1. The most important thing about buying a new bike is to make sure it fits. The only way you'll know if the bike is right for you is to size up the bike and make sure that the bike's geometry matches your body's geometry. Ask questions and do some research.
mtn. biking 101
2. If possible, try to find a shop that will let you demo the bike on real dirt. Five minutes in a parking lot won't cut it. You wouldn't buy a car without a real world test drive, and a bike should be no different.
3. Don't belive the hype. Just because your favorite rider or best friend rides a certain bike, that doesn't mean that's the best one for you. Have an open mind and be realistic about your needs and ability.
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  1. #1
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    New question here. Latest Investment, Need Advice

    So I was interested in purchasing a new mountain bike. I have about $2k to blow, but like the title says I want it to be an "investment," not a mistake. I've been hearing loads on the pros and cons of Hardtails VS. Full Suspension, and really need some clarification on what suits me best. Maybe you guys could give me a better understanding.

    I used to live in South Florida. I mostly rode on bike trails (Markham Park, CB Smith, John U. Lloyd, etc.) as well as on paved roads in and around the neighborhood. I currently moved to the Ocala-Gainesville area and noted there are loads more hills and rougher terrain out here than down south. I like to ride rough terrain but am not much into doing tricks and jumps (except for the ones where the trails demand). I also like to ride leisurely on the road and fast when I feel the need. I wanted to get a really good versatile bike that is comfortable to ride, quick, yet agile on uphill...something that will last me a while too. Right now I own a Magna that the parents bought as my 16th birthday present. 7 years later, I'm still sporting the fragile old Toys R Us bike on trails, but I think it won't last me much longer.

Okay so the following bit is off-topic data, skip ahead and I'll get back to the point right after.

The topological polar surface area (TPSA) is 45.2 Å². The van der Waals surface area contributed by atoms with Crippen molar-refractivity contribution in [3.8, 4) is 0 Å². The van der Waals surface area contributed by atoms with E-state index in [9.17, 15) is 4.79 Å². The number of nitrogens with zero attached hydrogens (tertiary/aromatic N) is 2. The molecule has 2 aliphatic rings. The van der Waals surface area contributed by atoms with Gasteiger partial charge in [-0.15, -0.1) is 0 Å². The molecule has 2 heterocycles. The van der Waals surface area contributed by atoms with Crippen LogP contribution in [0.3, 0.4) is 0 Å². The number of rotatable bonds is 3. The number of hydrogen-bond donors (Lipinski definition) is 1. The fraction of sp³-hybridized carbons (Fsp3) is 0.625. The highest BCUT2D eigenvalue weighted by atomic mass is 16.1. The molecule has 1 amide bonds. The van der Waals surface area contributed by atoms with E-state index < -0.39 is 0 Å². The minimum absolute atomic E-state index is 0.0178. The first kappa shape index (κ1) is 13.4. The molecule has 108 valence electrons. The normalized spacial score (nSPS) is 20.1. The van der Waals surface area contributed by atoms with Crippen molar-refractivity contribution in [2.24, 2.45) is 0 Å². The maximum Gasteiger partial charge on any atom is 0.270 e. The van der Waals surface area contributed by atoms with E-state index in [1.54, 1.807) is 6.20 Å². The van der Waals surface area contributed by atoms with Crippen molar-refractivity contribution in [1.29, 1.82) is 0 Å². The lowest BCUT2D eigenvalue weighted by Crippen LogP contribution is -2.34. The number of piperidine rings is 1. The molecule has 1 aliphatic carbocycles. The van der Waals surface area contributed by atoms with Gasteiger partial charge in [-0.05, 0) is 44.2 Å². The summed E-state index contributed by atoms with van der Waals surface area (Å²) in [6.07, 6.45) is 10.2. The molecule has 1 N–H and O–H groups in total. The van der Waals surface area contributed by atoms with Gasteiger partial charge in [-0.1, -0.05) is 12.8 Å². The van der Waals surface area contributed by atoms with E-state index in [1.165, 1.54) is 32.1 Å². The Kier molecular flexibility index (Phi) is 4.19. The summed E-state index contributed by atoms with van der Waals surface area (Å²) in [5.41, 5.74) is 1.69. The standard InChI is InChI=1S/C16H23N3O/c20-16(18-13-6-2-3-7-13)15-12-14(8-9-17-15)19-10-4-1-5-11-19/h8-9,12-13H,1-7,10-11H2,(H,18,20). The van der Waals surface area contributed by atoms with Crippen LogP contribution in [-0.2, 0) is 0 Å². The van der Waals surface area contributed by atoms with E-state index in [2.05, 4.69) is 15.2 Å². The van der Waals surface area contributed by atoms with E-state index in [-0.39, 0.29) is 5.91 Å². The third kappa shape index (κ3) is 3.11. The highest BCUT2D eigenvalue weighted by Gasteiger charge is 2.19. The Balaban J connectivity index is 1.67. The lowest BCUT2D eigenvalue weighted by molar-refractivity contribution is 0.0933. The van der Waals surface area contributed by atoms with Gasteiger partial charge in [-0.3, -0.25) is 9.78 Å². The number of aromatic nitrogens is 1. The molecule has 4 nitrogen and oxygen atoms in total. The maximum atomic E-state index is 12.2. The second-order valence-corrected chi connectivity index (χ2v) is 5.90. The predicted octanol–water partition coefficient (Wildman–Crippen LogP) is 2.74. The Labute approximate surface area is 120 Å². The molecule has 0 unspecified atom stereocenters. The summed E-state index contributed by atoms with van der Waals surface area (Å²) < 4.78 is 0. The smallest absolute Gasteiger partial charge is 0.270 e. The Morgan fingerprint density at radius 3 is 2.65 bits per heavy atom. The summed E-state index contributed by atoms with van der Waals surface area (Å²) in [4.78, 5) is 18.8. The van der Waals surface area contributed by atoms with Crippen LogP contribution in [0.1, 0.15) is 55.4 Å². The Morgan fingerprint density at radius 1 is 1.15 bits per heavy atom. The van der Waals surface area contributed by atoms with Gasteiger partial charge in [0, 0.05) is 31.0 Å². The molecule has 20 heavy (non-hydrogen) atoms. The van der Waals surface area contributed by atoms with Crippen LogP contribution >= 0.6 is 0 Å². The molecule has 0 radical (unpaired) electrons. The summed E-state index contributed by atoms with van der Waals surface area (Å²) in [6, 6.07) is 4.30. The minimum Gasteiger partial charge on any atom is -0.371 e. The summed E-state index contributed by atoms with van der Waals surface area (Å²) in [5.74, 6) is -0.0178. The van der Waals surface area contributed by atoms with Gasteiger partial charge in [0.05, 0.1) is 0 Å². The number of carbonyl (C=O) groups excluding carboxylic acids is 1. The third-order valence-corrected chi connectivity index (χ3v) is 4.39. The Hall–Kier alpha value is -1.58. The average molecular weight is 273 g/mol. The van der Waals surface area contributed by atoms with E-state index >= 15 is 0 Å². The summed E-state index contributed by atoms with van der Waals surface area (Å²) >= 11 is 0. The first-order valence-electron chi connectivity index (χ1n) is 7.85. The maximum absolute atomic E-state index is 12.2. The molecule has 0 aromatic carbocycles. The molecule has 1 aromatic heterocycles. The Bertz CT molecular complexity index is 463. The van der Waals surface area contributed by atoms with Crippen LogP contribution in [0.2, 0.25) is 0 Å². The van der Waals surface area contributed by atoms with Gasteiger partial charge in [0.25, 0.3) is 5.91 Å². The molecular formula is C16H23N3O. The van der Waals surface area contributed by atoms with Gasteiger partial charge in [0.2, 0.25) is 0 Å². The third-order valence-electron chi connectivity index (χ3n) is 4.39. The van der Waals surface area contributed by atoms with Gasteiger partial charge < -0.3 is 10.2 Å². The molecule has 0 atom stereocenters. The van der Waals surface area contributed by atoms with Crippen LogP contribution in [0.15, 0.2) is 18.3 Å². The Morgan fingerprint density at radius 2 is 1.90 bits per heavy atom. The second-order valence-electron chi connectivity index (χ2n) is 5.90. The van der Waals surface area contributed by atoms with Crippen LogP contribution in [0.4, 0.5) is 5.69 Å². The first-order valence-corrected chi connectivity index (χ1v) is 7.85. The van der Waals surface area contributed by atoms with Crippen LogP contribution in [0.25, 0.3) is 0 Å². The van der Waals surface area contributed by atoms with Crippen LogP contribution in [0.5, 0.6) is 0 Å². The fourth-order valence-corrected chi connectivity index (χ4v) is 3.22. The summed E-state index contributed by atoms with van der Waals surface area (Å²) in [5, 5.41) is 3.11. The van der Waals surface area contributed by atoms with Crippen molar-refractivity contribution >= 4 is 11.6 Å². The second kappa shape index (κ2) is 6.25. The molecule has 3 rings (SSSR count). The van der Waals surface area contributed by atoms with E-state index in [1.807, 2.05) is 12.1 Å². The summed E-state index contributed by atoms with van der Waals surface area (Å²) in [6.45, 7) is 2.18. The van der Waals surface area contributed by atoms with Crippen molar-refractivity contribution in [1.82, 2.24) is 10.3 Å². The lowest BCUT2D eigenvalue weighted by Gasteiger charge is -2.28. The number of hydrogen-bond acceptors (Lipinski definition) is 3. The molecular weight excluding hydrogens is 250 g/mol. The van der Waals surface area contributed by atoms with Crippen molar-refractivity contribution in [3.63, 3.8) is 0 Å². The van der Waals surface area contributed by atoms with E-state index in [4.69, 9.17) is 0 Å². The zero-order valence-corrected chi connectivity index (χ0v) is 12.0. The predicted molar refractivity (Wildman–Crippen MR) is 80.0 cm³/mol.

I've heard about the back pain and aches after a long days ride on the trail on a Hardtail; I've heard that you bob too much when peddling fast on a Full Suspension; I've heard the Full Suspensions can be fixed to feel like a Hardtail, and some say it's still not the same; I've heard that the Full Suspensions are way to heavy when you're on the trails pumping up hill; I've heard the Hardtails are much lighter and quick...plus a bit more economical.

    It seems like a never-ending tug-o-war between the Hardtail fans and the FS fans. 2 months of researching different brands, models, and sizes, and I can't quite figure it out. I love cycling...I don't want this purchase to change my mind.

    Now you guys know where I ride, what my "style" is...got any suggestions?

  2. #2
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    I used a hardtail for about a 9 months till I bought my Stumpjumper fsr. I love the full suspension. As far as weight goes, my stumpy is significantly lighter than my hardtail, and it is a bigger bike. Im sure you would see that too going from a toys-r-us bike to a nice quality full susp. bike, you'd definitely notice that the burly looking, full susp. bike feels a lot lighter.